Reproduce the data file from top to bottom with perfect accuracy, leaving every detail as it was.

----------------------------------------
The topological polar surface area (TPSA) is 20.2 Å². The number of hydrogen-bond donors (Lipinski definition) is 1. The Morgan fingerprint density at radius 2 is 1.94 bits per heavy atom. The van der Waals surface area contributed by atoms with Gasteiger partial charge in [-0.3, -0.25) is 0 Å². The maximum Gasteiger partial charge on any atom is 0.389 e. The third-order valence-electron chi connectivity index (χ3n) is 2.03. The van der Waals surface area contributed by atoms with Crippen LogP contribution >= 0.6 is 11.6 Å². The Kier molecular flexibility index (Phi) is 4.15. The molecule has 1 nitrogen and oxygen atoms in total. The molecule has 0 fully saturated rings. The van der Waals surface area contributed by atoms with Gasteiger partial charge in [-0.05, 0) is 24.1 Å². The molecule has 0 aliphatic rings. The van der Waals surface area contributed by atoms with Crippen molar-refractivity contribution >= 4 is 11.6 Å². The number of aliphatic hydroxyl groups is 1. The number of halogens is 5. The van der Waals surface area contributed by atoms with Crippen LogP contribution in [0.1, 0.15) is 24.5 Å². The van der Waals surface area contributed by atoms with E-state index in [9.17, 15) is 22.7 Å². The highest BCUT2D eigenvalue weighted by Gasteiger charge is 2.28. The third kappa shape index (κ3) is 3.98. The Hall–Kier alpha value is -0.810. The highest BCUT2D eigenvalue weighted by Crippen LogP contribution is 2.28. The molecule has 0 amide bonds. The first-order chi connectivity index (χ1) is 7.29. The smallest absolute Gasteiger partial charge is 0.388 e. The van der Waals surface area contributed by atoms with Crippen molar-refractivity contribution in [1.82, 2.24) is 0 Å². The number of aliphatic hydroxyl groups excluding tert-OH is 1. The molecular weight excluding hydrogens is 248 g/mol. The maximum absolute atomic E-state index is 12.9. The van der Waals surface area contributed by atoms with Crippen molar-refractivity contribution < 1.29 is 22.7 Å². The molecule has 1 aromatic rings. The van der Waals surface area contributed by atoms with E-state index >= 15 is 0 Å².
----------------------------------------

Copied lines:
The topological polar surface area (TPSA) is 20.2 Å². The number of hydrogen-bond donors (Lipinski definition) is 1. The Morgan fingerprint density at radius 2 is 1.94 bits per heavy atom. The van der Waals surface area contributed by atoms with Gasteiger partial charge in [-0.3, -0.25) is 0 Å². The maximum Gasteiger partial charge on any atom is 0.389 e. The third-order valence-electron chi connectivity index (χ3n) is 2.03. The van der Waals surface area contributed by atoms with Crippen LogP contribution >= 0.6 is 11.6 Å². The Kier molecular flexibility index (Phi) is 4.15. The molecule has 1 nitrogen and oxygen atoms in total. The molecule has 0 fully saturated rings. The van der Waals surface area contributed by atoms with Gasteiger partial charge in [-0.05, 0) is 24.1 Å². The molecule has 0 aliphatic rings. The van der Waals surface area contributed by atoms with Crippen molar-refractivity contribution >= 4 is 11.6 Å². The number of aliphatic hydroxyl groups is 1. The number of halogens is 5. The van der Waals surface area contributed by atoms with Crippen LogP contribution in [0.1, 0.15) is 24.5 Å². The van der Waals surface area contributed by atoms with E-state index in [9.17, 15) is 22.7 Å². The highest BCUT2D eigenvalue weighted by Gasteiger charge is 2.28. The third kappa shape index (κ3) is 3.98. The Hall–Kier alpha value is -0.810. The highest BCUT2D eigenvalue weighted by Crippen LogP contribution is 2.28. The molecule has 0 amide bonds. The first-order chi connectivity index (χ1) is 7.29. The smallest absolute Gasteiger partial charge is 0.388 e. The van der Waals surface area contributed by atoms with Crippen molar-refractivity contribution in [1.82, 2.24) is 0 Å². The number of aliphatic hydroxyl groups excluding tert-OH is 1. The molecular weight excluding hydrogens is 248 g/mol. The maximum absolute atomic E-state index is 12.9. The van der Waals surface area contributed by atoms with Crippen molar-refractivity contribution < 1.29 is 22.7 Å². The molecule has 1 aromatic rings. The van der Waals surface area contributed by atoms with E-state index >= 15 is 0 Å².